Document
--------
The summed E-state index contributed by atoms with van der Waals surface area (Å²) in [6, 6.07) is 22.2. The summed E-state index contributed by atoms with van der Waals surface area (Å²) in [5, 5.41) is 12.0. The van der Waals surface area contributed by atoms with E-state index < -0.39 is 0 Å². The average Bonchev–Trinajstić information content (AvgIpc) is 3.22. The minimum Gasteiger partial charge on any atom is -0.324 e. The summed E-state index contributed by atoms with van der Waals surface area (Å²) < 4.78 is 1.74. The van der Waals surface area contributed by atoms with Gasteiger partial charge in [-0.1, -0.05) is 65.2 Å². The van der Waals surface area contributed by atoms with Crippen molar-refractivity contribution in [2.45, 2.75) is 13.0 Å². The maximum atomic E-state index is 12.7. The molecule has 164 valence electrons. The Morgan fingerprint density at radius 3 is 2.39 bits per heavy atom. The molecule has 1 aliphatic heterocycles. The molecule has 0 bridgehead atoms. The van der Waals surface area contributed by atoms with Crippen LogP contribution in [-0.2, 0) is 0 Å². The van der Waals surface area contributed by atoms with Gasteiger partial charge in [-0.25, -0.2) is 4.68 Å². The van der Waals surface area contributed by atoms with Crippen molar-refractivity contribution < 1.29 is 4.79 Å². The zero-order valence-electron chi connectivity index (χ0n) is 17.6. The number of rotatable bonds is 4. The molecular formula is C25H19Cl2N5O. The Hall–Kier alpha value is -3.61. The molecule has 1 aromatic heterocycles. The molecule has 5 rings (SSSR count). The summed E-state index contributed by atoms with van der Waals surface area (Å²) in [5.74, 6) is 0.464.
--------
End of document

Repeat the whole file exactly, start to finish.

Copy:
The summed E-state index contributed by atoms with van der Waals surface area (Å²) in [6, 6.07) is 22.2. The summed E-state index contributed by atoms with van der Waals surface area (Å²) in [5, 5.41) is 12.0. The van der Waals surface area contributed by atoms with E-state index < -0.39 is 0 Å². The average Bonchev–Trinajstić information content (AvgIpc) is 3.22. The minimum Gasteiger partial charge on any atom is -0.324 e. The summed E-state index contributed by atoms with van der Waals surface area (Å²) < 4.78 is 1.74. The van der Waals surface area contributed by atoms with Gasteiger partial charge in [-0.1, -0.05) is 65.2 Å². The van der Waals surface area contributed by atoms with Crippen molar-refractivity contribution in [2.45, 2.75) is 13.0 Å². The maximum atomic E-state index is 12.7. The molecule has 164 valence electrons. The Morgan fingerprint density at radius 3 is 2.39 bits per heavy atom. The molecule has 1 aliphatic heterocycles. The molecule has 0 bridgehead atoms. The van der Waals surface area contributed by atoms with Crippen LogP contribution in [-0.2, 0) is 0 Å². The van der Waals surface area contributed by atoms with Gasteiger partial charge in [-0.25, -0.2) is 4.68 Å². The van der Waals surface area contributed by atoms with Crippen molar-refractivity contribution < 1.29 is 4.79 Å². The zero-order valence-electron chi connectivity index (χ0n) is 17.6. The number of rotatable bonds is 4. The molecular formula is C25H19Cl2N5O. The Hall–Kier alpha value is -3.61. The molecule has 1 aromatic heterocycles. The molecule has 5 rings (SSSR count). The summed E-state index contributed by atoms with van der Waals surface area (Å²) in [5.74, 6) is 0.464.